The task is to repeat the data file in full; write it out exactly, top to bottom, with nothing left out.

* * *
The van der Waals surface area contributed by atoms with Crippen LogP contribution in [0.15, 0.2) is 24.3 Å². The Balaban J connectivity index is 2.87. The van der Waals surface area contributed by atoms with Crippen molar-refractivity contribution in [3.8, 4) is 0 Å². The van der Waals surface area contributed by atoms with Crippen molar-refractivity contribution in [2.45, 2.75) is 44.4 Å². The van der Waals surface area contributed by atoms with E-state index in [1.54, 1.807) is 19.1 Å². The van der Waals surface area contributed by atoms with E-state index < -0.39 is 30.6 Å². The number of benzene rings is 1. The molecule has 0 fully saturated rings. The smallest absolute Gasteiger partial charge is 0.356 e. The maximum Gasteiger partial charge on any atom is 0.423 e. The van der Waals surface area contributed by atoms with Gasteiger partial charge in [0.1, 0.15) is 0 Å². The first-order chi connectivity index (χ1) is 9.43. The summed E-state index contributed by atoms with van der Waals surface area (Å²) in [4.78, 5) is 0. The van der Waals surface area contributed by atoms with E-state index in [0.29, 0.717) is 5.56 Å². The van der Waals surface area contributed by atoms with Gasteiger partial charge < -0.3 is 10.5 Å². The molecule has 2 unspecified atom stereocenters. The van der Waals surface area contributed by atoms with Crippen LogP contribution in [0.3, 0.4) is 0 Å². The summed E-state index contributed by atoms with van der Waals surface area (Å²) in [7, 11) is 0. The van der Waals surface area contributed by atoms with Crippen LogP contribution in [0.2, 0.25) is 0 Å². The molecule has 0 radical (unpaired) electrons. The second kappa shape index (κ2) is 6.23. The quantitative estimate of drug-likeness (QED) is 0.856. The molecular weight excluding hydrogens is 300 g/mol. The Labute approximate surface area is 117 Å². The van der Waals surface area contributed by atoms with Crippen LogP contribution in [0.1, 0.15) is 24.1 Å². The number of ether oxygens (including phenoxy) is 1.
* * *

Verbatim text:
The van der Waals surface area contributed by atoms with Crippen LogP contribution in [0.15, 0.2) is 24.3 Å². The Balaban J connectivity index is 2.87. The van der Waals surface area contributed by atoms with Crippen molar-refractivity contribution in [3.8, 4) is 0 Å². The van der Waals surface area contributed by atoms with Crippen molar-refractivity contribution in [2.45, 2.75) is 44.4 Å². The van der Waals surface area contributed by atoms with E-state index in [1.54, 1.807) is 19.1 Å². The van der Waals surface area contributed by atoms with E-state index < -0.39 is 30.6 Å². The number of benzene rings is 1. The molecule has 0 fully saturated rings. The smallest absolute Gasteiger partial charge is 0.356 e. The maximum Gasteiger partial charge on any atom is 0.423 e. The van der Waals surface area contributed by atoms with Gasteiger partial charge in [0.1, 0.15) is 0 Å². The first-order chi connectivity index (χ1) is 9.43. The summed E-state index contributed by atoms with van der Waals surface area (Å²) in [4.78, 5) is 0. The van der Waals surface area contributed by atoms with E-state index in [0.29, 0.717) is 5.56 Å². The van der Waals surface area contributed by atoms with Gasteiger partial charge < -0.3 is 10.5 Å². The molecule has 2 unspecified atom stereocenters. The van der Waals surface area contributed by atoms with Crippen LogP contribution in [0.3, 0.4) is 0 Å². The summed E-state index contributed by atoms with van der Waals surface area (Å²) in [7, 11) is 0. The van der Waals surface area contributed by atoms with Crippen LogP contribution in [0.2, 0.25) is 0 Å². The molecule has 0 radical (unpaired) electrons. The second kappa shape index (κ2) is 6.23. The quantitative estimate of drug-likeness (QED) is 0.856. The molecular weight excluding hydrogens is 300 g/mol. The Labute approximate surface area is 117 Å². The van der Waals surface area contributed by atoms with Crippen LogP contribution in [0.1, 0.15) is 24.1 Å². The number of ether oxygens (including phenoxy) is 1.